By comparing the epithelia in the absence of Cdk1, Plk1 or CDC20 we now can begin to elucidate the molecular regulation of keratinocyte responses. Keratinocytes are particularly resistant to apoptosis unless acute exposure to UV irradiation (sunburn) [33, 34], and they undergo differentiation upon stimuli that are apoptotic in other cell types . The reasons for this keratinocyte resistance to apoptosis are unclear. In addition, differentiating keratinocytes undergo endoreplication and become polyploid [8, 36]. It has been suggested that endoreplication might protect differentiating cells from apoptosis [7, 37,38,39,40]. A differentiation response to DNA damage might be essential in tissues exposed to genetic insult that fulfil a specialised function, where apoptosis would be deleterious. It is interesting that deregulation of the keratinocyte cell cycle by overexpression of MYC, Cyclin E or inactivation of p53 causes DNA damage, mitotic slippage and terminal differentiation [5, 6, 8]. Our results now provide mechanisms for the prevailing keratinocyte differentiation fate in response to genetic damage.
Cdk1 is essential for cells to accomplish metaphase and cell division [41, 42]. In the absence of Cdk1 cells arrest in the G2/M boundary [15, 16, 43]. The complex Cyclin B1/Cdk1 must be active up to metaphase. It has been shown that mitotic slippage results from premature inactivation of Cdk1 during G2 or mitosis arrest [44,45,46]. In this case, cells undergo cytokinesis prematurely failing to cell division and entering a special S phase and DNA replication. Cdk1 KO epithelia displayed mitotic figures and cells expressing the mitotic marker pH3 involved in chromatin condensation . Due to the endoreplication response Cdk1 KO keratinocytes continued DNA replication and became polyploid. Mitosis impairment in proliferative basal cells not only provoked atrophy, also it produced a gross alteration of tissue structure, with the basal cells resembling typical superficial layers. The reason for this phenotype was rapid differentiation of basal cells. Similar results were obtained in situ and in vitro in the absence of Plk1 in spite of acute DNA damage. The loss of Plk1 function allows cells to enter mitosis, but leads to defects in chromosome segregation, mitotic slippage and cytokinesis failure [21, 48]. We found a similar epidermal phenotype in the squamous epithelia of mice lacking mitosis kinase AurKB, also required for proper chromosomal segregation and in mice overexpressing AurKA or Plk1 that also display increase in ploidy due to cytokinesis impairment . We conclude that deficient mitotic exit involving mitotic slippage and impairment of cytokinesis in vivo leads to squamous differentiation.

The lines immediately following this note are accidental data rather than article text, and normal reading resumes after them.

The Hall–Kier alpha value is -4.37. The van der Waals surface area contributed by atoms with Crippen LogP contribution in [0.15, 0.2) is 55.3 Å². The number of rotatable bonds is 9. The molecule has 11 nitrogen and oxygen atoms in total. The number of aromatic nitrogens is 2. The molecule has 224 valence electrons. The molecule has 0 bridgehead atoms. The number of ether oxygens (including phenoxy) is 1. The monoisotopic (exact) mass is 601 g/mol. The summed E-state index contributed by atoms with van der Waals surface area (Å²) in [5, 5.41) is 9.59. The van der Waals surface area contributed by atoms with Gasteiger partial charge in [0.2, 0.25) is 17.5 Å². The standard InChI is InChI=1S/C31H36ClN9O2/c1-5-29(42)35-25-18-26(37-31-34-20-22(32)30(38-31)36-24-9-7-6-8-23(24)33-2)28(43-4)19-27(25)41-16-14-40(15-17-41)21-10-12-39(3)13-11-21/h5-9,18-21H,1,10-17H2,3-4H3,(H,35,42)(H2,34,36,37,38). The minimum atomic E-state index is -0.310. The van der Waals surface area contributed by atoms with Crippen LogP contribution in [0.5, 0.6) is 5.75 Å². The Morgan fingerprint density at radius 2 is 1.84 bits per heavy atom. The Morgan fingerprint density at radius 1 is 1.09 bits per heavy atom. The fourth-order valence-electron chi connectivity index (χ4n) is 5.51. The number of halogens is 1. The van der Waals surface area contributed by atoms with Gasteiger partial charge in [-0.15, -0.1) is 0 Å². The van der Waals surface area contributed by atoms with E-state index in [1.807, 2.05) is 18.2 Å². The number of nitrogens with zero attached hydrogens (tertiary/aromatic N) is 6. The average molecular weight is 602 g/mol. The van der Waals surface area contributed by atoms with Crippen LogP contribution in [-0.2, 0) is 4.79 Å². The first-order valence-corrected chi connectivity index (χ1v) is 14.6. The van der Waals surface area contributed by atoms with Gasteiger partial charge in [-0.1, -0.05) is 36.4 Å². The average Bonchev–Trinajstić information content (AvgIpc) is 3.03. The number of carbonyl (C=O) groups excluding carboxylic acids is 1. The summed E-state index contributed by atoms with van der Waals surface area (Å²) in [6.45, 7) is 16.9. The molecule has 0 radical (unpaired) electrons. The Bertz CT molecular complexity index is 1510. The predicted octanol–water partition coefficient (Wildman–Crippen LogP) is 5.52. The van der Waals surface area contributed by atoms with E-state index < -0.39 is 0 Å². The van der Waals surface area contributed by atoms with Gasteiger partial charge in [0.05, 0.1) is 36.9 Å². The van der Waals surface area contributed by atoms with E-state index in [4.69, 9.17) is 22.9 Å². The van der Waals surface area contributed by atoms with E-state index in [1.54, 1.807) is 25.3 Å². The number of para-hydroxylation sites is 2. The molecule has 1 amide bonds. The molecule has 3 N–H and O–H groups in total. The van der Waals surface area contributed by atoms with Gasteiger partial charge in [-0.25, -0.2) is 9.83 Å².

Endoreplication allows postmitotic cells to become larger and it is typical of differentiating cells that need to significantly increase their cellular mass and volume [11, 49, 50]. Plant epidermal or Drosophila epithelial cells are well known for becoming large due to endoreplication. Similarly, in human an increasing variety of cell types are currently known to become large by endoreplication . For instance, suprabasal keratinocytes enlarge as they differentiate [34, 51], megakaryocytes fragment into platelets after polyploidysation , and mammary milk producing cells became large and binucleated . Therefore, it is legitimate to question whether in these systems differentiation requires G2/mitotic slippage and endoreplication. Our results after deletion of CDC20 in vivo provide insight into this issue. In the absence of CDC20 the APC cannot be activated, chromosomes stay attached to the kinetochores and therefore cells cannot undergo G2/mitotic slippage or endoreplication. In the absence of CDC20, keratinocytes were stuck in mitosis and accumulated DNA damage. However, instead of differentiation they underwent apoptosis both in situ and in vitro. Therefore, keratinocytes must slip beyond mitosis in order to differentiate. Keratinocytes differentiate upon stimuli that in other cell types induce apoptosis, such as lack of anchorage , DNA damage, oncogene activation  or mitotic stress. Our results suggest that the cell fate switch lies in the G2/mitotic checkpoints. The capacity of keratinocytes to undergo G2/mitotic slippage protects them from apoptosis. It is simple and elegant of a differentiating self-renewal tissue to link cell cycle and genomic defects with the enlargement and protein production needed for fulfilling its function.